The issue of patent infringement turns on the meaning of the phrase "uninterrupted inner surfaces" — a phrase used in Claim 1 of the '041 patent to describe the inner surfaces of the rung sleeves.*fn2 On February 12, 2003, the Court entered a decision stating that "the term `uninterrupted inner surfaces' in the '041 patent shall be construed as meaning `smooth' or `uniform' inner surfaces." Intex I, 245 F. Supp. 2d at 79. The Court explained in detail that, in reaching this interpretation, the Court had rejected the interpretation of "uninterrupted" as a "unitary" one-piece rung sleeve — the competing interpretation advanced by Metalast — and instead concluded that Intex's interpretation focusing on the "smooth" or "uniform" character of the inner surfaces was more consistent with the claim language, context, drawings, dictionary definitions, and expert testimony. Id. at 71-73, 79. The Court thus construed the claim "uninterrupted" inner surface as a surface "having no gaps, protrusions, or recesses." Id. at 71, 72, 73. The pending arguments regarding claim construction and infringement are presented in light of the Court's construction of Claim 1.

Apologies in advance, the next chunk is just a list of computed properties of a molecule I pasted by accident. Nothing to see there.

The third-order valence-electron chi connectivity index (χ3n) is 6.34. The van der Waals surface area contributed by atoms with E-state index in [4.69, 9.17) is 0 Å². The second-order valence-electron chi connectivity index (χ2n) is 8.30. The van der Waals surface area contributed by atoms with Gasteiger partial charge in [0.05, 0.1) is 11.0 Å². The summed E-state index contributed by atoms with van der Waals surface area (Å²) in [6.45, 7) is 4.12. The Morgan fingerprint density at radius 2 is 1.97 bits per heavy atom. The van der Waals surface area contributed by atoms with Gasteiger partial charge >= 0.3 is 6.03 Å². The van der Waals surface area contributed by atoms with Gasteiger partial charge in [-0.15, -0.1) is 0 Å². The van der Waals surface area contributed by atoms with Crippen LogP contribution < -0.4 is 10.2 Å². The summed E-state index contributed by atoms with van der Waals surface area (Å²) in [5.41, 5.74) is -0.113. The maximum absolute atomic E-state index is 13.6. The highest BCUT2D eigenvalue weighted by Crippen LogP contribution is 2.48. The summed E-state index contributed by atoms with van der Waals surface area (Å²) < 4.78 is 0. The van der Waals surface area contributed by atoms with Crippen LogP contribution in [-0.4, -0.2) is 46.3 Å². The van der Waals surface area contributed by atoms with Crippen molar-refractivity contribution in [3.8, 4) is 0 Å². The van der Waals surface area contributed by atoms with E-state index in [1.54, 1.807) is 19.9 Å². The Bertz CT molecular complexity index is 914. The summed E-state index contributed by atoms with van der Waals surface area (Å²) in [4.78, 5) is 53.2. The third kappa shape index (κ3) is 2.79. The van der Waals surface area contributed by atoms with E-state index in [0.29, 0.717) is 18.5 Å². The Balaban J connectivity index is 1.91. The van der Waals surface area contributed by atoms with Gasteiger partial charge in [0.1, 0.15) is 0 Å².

Summary judgment is appropriate when the pleadings and the evidence demonstrate that "there is no genuine issue as to any material fact and that the moving party is entitled to judgment as a matter of law." Fed.R.Civ.P. 56(c)). The summary judgment standard is applicable in patent cases, as it is in any other case. See Desper Prods., Inc. v. QSound Labs, Inc., 157 F.3d 1325, 1332 (Fed. Cir. 1998). The party seeking summary judgment bears the initial responsibility of demonstrating the absence of a genuine dispute of material fact. See Celotex Corp. v. Catrett, 477 U.S. 317, 323 (1986). The moving party may successfully support its motion by "informing the district court of the basis for its motion, and identifying those portions of `the pleadings, depositions, answers to interrogatories, and admissions on file, together with the affidavits, if any,' which it believes demonstrate the absence of a genuine issue of material fact." Id. (quoting Fed.R.Civ.P. 56(c))). In determining whether there exists a genuine issue of material fact sufficient to preclude summary judgment, the court must regard the non-movant's statements as true and accept all evidence and make all inferences in the non-movant's favor. See Anderson v. Liberty Lobby, Inc., 477 U.S. 242, 255 (1986). A non-moving party, however, must establish more than the "mere existence of a scintilla of evidence" in support of its position. Id. at 252. By pointing to the absence of evidence proffered by the non-moving party, a moving party may succeed on summary judgment. Celotex, 477 U.S. at 322. "If the evidence is merely colorable, or is not significantly probative, summary judgment may be granted." Anderson, 477 U.S. at 249-50 (internal citations omitted). Summary judgment is appropriate if the non-movant fails to offer "evidence on which the jury could reasonably find for the [non-movant]." Id. at 252.